Medications for high blood pressure (Antihypertensive drugs) interact with Asafoetida. Asafoetida seems to decrease blood pressure. Taking asafoetida along with medications for high blood pressure might cause your blood pressure to go too low. Some medications for high blood pressure include captopril (Capoten), enalapril (Vasotec), losartan (Cozaar), valsartan (Diovan), diltiazem (Cardizem), Amlodipine (Norvasc), hydrochlorothiazide (HydroDiuril), furosemide (Lasix), and many others. Medications that slow blood clotting (Anticoagulant / Antiplatelet drugs) interact with Asafoetida.
Asafoetida might slow blood clotting. Taking asafoetida along with medications that also slow clotting might increase the chances of bruising and bleeding.
Some medications that slow blood clotting include aspirin, clopidogrel (Plavix), diclofenac (Voltaren, Cataflam, others), ibuprofen (Advil, Motrin, others), naproxen (Anaprox, Naprosyn, others), dalteparin (Fragmin), enoxaparin (Lovenox), heparin, warfarin (Coumadin), and others.
Ferula assafoetida, popularly known as asafoetida, is a dried gum obtained from the tap root of various species of Ferula. It is a perennial herb and is also known as devil’s dung, giant fennel, stinking gum, or hing. True to these names, asafoetida has a strong pungent smell, but adds a subtle flavor to dishes when cooked with other spices. It is native to Afghanistan, and grows in Turkey, Iraq and India. The plant grows to six to seven feet tall and is not harvested until four years old.
Asafoetida health benefits are many; it is an antiepileptic, antimicrobial, laxative, anti-inflammatory, expectorant, antispasmodic, and anti-flatulent agent.
Asafoetida helps reduce flatulence, digestive disorders, prevents constipation and is an excellent laxative. A pinch of asafoetida can be taken with butter milk to reduce flatulence and cleanse the digestive system.
Granules of asafoetida can be dissolved in water and taken for relieving migraines and headaches. Asafoetida is also a natural remedy for colic in babies by placing a small amount of warm asafoetida on the baby’s stomach.
Asafoetida also acts as an anti-coagulant and helps lower blood pressure. Asafoetida is favorable for women’s health as it helps counter leucorrhoea, dysmenorrhea, excessive and painful menstruation, and has positive benefits in treating candida infection.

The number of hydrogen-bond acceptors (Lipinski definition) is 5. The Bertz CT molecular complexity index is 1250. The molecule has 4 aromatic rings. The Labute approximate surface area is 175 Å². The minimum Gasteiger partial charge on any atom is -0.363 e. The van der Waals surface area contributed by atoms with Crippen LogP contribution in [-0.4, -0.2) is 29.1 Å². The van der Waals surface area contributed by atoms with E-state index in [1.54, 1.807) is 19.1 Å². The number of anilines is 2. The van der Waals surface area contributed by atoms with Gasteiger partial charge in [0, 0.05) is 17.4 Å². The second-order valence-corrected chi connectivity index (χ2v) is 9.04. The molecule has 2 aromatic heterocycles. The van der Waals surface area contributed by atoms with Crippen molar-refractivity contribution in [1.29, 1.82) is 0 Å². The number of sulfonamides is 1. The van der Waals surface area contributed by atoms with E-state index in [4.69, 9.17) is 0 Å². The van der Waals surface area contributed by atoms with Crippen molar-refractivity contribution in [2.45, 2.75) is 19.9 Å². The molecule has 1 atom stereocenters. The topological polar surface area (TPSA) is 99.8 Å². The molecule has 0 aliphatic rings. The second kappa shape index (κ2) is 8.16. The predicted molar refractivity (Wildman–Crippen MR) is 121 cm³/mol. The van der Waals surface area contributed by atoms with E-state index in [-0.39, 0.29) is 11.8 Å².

Asafoetida’s medicinal uses are many, which include the treatment of influenza. Asafoetida is beneficial in fighting the swine flu and H1N1 virus. It is also used in treating asthma and bronchitis and is effective is treating colds and the flu in children. In addition, it can also be used for reducing chronic bronchitis and whooping cough due to its anti-microbial action. It is also considered to have contraceptive properties and is used for contraception in traditional medicine.
Asafoetida is good protection against triglycerides and cholesterol formed due to excessive fat consumption. However, care needs to be taken when it is used along with blood pressure medication. Asafoetida helps in countering the effects of long-term alcohol intake, which can cause severe liver damage and even death. To fight the condition, phytochemicals present in dietary supplement like asafoetida are beneficial in avoiding ethanol induced hepatotoxicity. This is enabled due to its anti-inflammatory and anti-fibrotic effects. The active compounds from its resin, gum, volatile oil and ash contains fiber, protein, carbohydrates, and minerals such as calcium and phosphorous enrich the human body.
Asafoetida health benefits can be obtained everyday when used in cooking. It can be mixed with virtually anything like vegetables, pulses, rice, meat, or fish. The pungent smell becomes lighter when added to hot oil. The advantages of asafoetida powder that be obtained by adding a dash of it to lentils, to vegetables when boiling them, and to meat along with other spices to marinade them. It best to cook asafoetida covered so that the dishes may acquire its delicate flavor. Bitter gourd cooked with asafoetida is effective in lowering blood sugar levels.
– Diet Health Club